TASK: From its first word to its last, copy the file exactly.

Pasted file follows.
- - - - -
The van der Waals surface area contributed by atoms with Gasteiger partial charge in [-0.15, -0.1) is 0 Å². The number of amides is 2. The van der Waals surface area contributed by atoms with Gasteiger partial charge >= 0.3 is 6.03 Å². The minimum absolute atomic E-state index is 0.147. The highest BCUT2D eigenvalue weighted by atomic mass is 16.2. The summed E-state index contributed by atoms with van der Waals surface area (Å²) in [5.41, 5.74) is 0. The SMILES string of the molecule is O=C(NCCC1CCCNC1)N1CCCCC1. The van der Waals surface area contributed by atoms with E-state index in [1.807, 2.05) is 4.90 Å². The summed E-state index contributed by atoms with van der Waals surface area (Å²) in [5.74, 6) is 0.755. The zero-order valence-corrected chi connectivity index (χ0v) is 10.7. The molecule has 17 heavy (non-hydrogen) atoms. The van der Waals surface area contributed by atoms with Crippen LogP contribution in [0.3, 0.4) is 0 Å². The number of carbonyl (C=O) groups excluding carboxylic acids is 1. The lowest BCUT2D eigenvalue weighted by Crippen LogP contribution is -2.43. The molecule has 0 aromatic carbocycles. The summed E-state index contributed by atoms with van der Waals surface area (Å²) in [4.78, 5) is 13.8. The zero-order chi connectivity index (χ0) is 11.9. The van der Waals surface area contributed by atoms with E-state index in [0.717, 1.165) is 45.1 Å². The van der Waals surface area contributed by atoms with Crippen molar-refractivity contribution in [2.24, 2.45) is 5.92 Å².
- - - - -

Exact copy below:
The van der Waals surface area contributed by atoms with Gasteiger partial charge in [-0.15, -0.1) is 0 Å². The number of amides is 2. The van der Waals surface area contributed by atoms with Gasteiger partial charge >= 0.3 is 6.03 Å². The minimum absolute atomic E-state index is 0.147. The highest BCUT2D eigenvalue weighted by atomic mass is 16.2. The summed E-state index contributed by atoms with van der Waals surface area (Å²) in [5.41, 5.74) is 0. The SMILES string of the molecule is O=C(NCCC1CCCNC1)N1CCCCC1. The van der Waals surface area contributed by atoms with E-state index in [1.807, 2.05) is 4.90 Å². The summed E-state index contributed by atoms with van der Waals surface area (Å²) in [5.74, 6) is 0.755. The zero-order valence-corrected chi connectivity index (χ0v) is 10.7. The molecule has 17 heavy (non-hydrogen) atoms. The van der Waals surface area contributed by atoms with Crippen LogP contribution in [0.3, 0.4) is 0 Å². The number of carbonyl (C=O) groups excluding carboxylic acids is 1. The lowest BCUT2D eigenvalue weighted by Crippen LogP contribution is -2.43. The molecule has 0 aromatic carbocycles. The summed E-state index contributed by atoms with van der Waals surface area (Å²) in [4.78, 5) is 13.8. The zero-order chi connectivity index (χ0) is 11.9. The van der Waals surface area contributed by atoms with E-state index in [0.717, 1.165) is 45.1 Å². The van der Waals surface area contributed by atoms with Crippen molar-refractivity contribution in [2.24, 2.45) is 5.92 Å².